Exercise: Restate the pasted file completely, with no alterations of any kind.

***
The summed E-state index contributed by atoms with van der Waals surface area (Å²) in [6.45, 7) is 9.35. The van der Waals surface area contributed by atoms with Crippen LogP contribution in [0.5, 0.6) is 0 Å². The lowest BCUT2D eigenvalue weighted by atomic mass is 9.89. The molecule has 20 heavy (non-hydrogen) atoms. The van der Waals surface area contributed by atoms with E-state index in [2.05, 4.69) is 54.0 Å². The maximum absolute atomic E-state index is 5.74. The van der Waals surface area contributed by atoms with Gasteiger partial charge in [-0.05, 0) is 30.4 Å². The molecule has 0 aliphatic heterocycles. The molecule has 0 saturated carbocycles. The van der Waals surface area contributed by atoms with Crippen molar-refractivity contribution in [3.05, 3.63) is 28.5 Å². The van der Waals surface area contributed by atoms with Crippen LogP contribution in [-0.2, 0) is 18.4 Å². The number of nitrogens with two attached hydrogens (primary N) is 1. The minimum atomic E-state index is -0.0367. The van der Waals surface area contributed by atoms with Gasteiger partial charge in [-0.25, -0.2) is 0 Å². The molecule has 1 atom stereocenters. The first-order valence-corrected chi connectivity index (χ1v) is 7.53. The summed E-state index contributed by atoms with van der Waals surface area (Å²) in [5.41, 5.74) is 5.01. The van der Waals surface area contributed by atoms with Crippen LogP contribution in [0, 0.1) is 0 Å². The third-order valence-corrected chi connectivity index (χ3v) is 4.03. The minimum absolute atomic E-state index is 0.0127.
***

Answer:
The summed E-state index contributed by atoms with van der Waals surface area (Å²) in [6.45, 7) is 9.35. The van der Waals surface area contributed by atoms with Crippen LogP contribution in [0.5, 0.6) is 0 Å². The lowest BCUT2D eigenvalue weighted by atomic mass is 9.89. The molecule has 20 heavy (non-hydrogen) atoms. The van der Waals surface area contributed by atoms with E-state index in [2.05, 4.69) is 54.0 Å². The maximum absolute atomic E-state index is 5.74. The van der Waals surface area contributed by atoms with Gasteiger partial charge in [-0.05, 0) is 30.4 Å². The molecule has 0 aliphatic heterocycles. The molecule has 0 saturated carbocycles. The van der Waals surface area contributed by atoms with Crippen molar-refractivity contribution in [3.05, 3.63) is 28.5 Å². The van der Waals surface area contributed by atoms with Crippen LogP contribution in [-0.2, 0) is 18.4 Å². The number of nitrogens with two attached hydrogens (primary N) is 1. The minimum atomic E-state index is -0.0367. The van der Waals surface area contributed by atoms with Gasteiger partial charge in [-0.25, -0.2) is 0 Å². The molecule has 1 atom stereocenters. The first-order valence-corrected chi connectivity index (χ1v) is 7.53. The summed E-state index contributed by atoms with van der Waals surface area (Å²) in [5.41, 5.74) is 5.01. The van der Waals surface area contributed by atoms with Crippen LogP contribution in [0, 0.1) is 0 Å². The third-order valence-corrected chi connectivity index (χ3v) is 4.03. The minimum absolute atomic E-state index is 0.0127.